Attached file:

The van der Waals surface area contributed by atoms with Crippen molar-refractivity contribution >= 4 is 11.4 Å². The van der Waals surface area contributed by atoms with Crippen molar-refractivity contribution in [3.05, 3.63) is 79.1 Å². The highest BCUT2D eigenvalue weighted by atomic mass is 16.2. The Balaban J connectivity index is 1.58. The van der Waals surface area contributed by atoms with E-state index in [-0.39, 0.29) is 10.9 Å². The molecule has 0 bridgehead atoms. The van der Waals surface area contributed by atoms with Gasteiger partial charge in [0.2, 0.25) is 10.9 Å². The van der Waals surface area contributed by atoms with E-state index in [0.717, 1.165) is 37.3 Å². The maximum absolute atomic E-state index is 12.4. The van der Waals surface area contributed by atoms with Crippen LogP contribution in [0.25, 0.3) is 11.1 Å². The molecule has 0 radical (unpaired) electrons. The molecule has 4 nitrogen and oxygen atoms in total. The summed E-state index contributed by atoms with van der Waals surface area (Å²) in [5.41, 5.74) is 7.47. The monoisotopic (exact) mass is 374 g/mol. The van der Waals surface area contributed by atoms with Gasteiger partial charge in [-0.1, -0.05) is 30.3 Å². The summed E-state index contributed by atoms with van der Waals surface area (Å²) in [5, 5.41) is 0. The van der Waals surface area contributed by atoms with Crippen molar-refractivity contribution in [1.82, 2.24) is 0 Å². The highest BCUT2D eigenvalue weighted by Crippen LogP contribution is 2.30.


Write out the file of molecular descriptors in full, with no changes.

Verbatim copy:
The van der Waals surface area contributed by atoms with Crippen molar-refractivity contribution >= 4 is 11.4 Å². The van der Waals surface area contributed by atoms with Crippen molar-refractivity contribution in [3.05, 3.63) is 79.1 Å². The highest BCUT2D eigenvalue weighted by atomic mass is 16.2. The Balaban J connectivity index is 1.58. The van der Waals surface area contributed by atoms with E-state index in [-0.39, 0.29) is 10.9 Å². The molecule has 0 bridgehead atoms. The van der Waals surface area contributed by atoms with Gasteiger partial charge in [0.2, 0.25) is 10.9 Å². The van der Waals surface area contributed by atoms with E-state index in [0.717, 1.165) is 37.3 Å². The maximum absolute atomic E-state index is 12.4. The van der Waals surface area contributed by atoms with Crippen LogP contribution in [0.25, 0.3) is 11.1 Å². The molecule has 0 radical (unpaired) electrons. The molecule has 4 nitrogen and oxygen atoms in total. The summed E-state index contributed by atoms with van der Waals surface area (Å²) in [5.41, 5.74) is 7.47. The monoisotopic (exact) mass is 374 g/mol. The van der Waals surface area contributed by atoms with Gasteiger partial charge in [-0.1, -0.05) is 30.3 Å². The summed E-state index contributed by atoms with van der Waals surface area (Å²) in [5, 5.41) is 0. The van der Waals surface area contributed by atoms with Crippen molar-refractivity contribution in [1.82, 2.24) is 0 Å². The highest BCUT2D eigenvalue weighted by Crippen LogP contribution is 2.30.